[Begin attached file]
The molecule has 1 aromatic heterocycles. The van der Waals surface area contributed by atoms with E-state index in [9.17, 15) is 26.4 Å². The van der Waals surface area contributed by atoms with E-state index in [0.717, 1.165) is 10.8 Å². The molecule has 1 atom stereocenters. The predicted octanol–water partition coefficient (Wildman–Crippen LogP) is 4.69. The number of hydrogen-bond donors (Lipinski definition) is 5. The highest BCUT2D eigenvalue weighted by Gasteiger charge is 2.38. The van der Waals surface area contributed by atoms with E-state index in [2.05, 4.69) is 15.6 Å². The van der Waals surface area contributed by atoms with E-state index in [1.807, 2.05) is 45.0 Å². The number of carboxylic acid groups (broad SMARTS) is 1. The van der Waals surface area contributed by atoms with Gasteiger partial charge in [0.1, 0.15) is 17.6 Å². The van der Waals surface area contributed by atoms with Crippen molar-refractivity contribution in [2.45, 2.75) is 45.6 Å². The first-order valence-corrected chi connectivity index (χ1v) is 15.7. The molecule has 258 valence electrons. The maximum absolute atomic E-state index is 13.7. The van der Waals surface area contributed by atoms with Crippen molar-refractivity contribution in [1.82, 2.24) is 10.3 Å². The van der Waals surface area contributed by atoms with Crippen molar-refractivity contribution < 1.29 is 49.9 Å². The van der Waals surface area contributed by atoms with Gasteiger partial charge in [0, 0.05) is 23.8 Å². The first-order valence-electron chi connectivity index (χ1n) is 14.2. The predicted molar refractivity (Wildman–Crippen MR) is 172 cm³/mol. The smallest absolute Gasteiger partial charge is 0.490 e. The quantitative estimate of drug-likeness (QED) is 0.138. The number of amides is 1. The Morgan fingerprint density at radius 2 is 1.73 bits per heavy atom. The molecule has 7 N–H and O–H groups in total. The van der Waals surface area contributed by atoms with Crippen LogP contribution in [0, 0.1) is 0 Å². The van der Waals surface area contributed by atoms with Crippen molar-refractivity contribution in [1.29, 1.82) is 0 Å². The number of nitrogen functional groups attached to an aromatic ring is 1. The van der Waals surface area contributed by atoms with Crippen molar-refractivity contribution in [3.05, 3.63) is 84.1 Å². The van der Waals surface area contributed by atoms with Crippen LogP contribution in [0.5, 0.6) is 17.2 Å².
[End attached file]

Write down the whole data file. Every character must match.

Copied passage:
The molecule has 1 aromatic heterocycles. The van der Waals surface area contributed by atoms with E-state index in [9.17, 15) is 26.4 Å². The van der Waals surface area contributed by atoms with E-state index in [0.717, 1.165) is 10.8 Å². The molecule has 1 atom stereocenters. The predicted octanol–water partition coefficient (Wildman–Crippen LogP) is 4.69. The number of hydrogen-bond donors (Lipinski definition) is 5. The highest BCUT2D eigenvalue weighted by Gasteiger charge is 2.38. The van der Waals surface area contributed by atoms with E-state index in [2.05, 4.69) is 15.6 Å². The van der Waals surface area contributed by atoms with E-state index in [1.807, 2.05) is 45.0 Å². The number of carboxylic acid groups (broad SMARTS) is 1. The van der Waals surface area contributed by atoms with Gasteiger partial charge in [0.1, 0.15) is 17.6 Å². The van der Waals surface area contributed by atoms with Crippen molar-refractivity contribution in [2.45, 2.75) is 45.6 Å². The first-order valence-corrected chi connectivity index (χ1v) is 15.7. The molecule has 258 valence electrons. The maximum absolute atomic E-state index is 13.7. The van der Waals surface area contributed by atoms with Crippen molar-refractivity contribution in [1.82, 2.24) is 10.3 Å². The van der Waals surface area contributed by atoms with Crippen molar-refractivity contribution < 1.29 is 49.9 Å². The van der Waals surface area contributed by atoms with Gasteiger partial charge in [0, 0.05) is 23.8 Å². The first-order valence-electron chi connectivity index (χ1n) is 14.2. The predicted molar refractivity (Wildman–Crippen MR) is 172 cm³/mol. The smallest absolute Gasteiger partial charge is 0.490 e. The quantitative estimate of drug-likeness (QED) is 0.138. The number of amides is 1. The Morgan fingerprint density at radius 2 is 1.73 bits per heavy atom. The molecule has 7 N–H and O–H groups in total. The van der Waals surface area contributed by atoms with Crippen LogP contribution in [0, 0.1) is 0 Å². The van der Waals surface area contributed by atoms with Crippen molar-refractivity contribution in [1.29, 1.82) is 0 Å². The number of nitrogen functional groups attached to an aromatic ring is 1. The van der Waals surface area contributed by atoms with Crippen molar-refractivity contribution in [3.05, 3.63) is 84.1 Å². The van der Waals surface area contributed by atoms with Crippen LogP contribution in [0.5, 0.6) is 17.2 Å².